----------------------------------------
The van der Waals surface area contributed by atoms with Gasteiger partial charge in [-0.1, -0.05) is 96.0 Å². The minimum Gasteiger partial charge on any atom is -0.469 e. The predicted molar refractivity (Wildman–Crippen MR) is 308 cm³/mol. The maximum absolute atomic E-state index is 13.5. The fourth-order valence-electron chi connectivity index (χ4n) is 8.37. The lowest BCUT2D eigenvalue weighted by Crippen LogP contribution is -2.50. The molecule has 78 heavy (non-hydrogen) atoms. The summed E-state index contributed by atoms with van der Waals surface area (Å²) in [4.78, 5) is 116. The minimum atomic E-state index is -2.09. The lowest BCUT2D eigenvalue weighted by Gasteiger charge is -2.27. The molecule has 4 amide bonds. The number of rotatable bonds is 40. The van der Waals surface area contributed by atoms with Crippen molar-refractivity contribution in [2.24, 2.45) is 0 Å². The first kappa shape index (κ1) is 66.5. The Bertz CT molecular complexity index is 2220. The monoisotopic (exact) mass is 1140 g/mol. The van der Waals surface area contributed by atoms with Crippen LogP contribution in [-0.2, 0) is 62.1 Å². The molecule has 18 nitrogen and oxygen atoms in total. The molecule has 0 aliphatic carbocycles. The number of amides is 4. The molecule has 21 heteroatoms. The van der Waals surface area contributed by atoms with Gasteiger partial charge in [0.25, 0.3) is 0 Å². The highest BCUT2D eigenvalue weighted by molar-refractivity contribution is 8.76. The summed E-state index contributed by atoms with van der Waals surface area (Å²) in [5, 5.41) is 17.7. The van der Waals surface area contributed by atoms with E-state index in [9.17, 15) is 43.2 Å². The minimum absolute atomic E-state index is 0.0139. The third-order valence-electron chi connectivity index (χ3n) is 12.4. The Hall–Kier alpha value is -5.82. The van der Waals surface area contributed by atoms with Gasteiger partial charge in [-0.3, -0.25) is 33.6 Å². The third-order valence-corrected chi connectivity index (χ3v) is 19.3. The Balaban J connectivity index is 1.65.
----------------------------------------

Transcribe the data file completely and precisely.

The van der Waals surface area contributed by atoms with Gasteiger partial charge in [-0.1, -0.05) is 96.0 Å². The minimum Gasteiger partial charge on any atom is -0.469 e. The predicted molar refractivity (Wildman–Crippen MR) is 308 cm³/mol. The maximum absolute atomic E-state index is 13.5. The fourth-order valence-electron chi connectivity index (χ4n) is 8.37. The lowest BCUT2D eigenvalue weighted by Crippen LogP contribution is -2.50. The molecule has 78 heavy (non-hydrogen) atoms. The summed E-state index contributed by atoms with van der Waals surface area (Å²) in [4.78, 5) is 116. The minimum atomic E-state index is -2.09. The lowest BCUT2D eigenvalue weighted by Gasteiger charge is -2.27. The molecule has 4 amide bonds. The number of rotatable bonds is 40. The van der Waals surface area contributed by atoms with Crippen molar-refractivity contribution in [2.24, 2.45) is 0 Å². The first kappa shape index (κ1) is 66.5. The Bertz CT molecular complexity index is 2220. The monoisotopic (exact) mass is 1140 g/mol. The van der Waals surface area contributed by atoms with Crippen LogP contribution in [-0.2, 0) is 62.1 Å². The molecule has 18 nitrogen and oxygen atoms in total. The molecule has 0 aliphatic carbocycles. The number of amides is 4. The molecule has 21 heteroatoms. The van der Waals surface area contributed by atoms with Gasteiger partial charge in [0.25, 0.3) is 0 Å². The highest BCUT2D eigenvalue weighted by molar-refractivity contribution is 8.76. The summed E-state index contributed by atoms with van der Waals surface area (Å²) in [5, 5.41) is 17.7. The van der Waals surface area contributed by atoms with E-state index in [9.17, 15) is 43.2 Å². The minimum absolute atomic E-state index is 0.0139. The third-order valence-electron chi connectivity index (χ3n) is 12.4. The Hall–Kier alpha value is -5.82. The van der Waals surface area contributed by atoms with Gasteiger partial charge in [-0.3, -0.25) is 33.6 Å². The third-order valence-corrected chi connectivity index (χ3v) is 19.3. The Balaban J connectivity index is 1.65.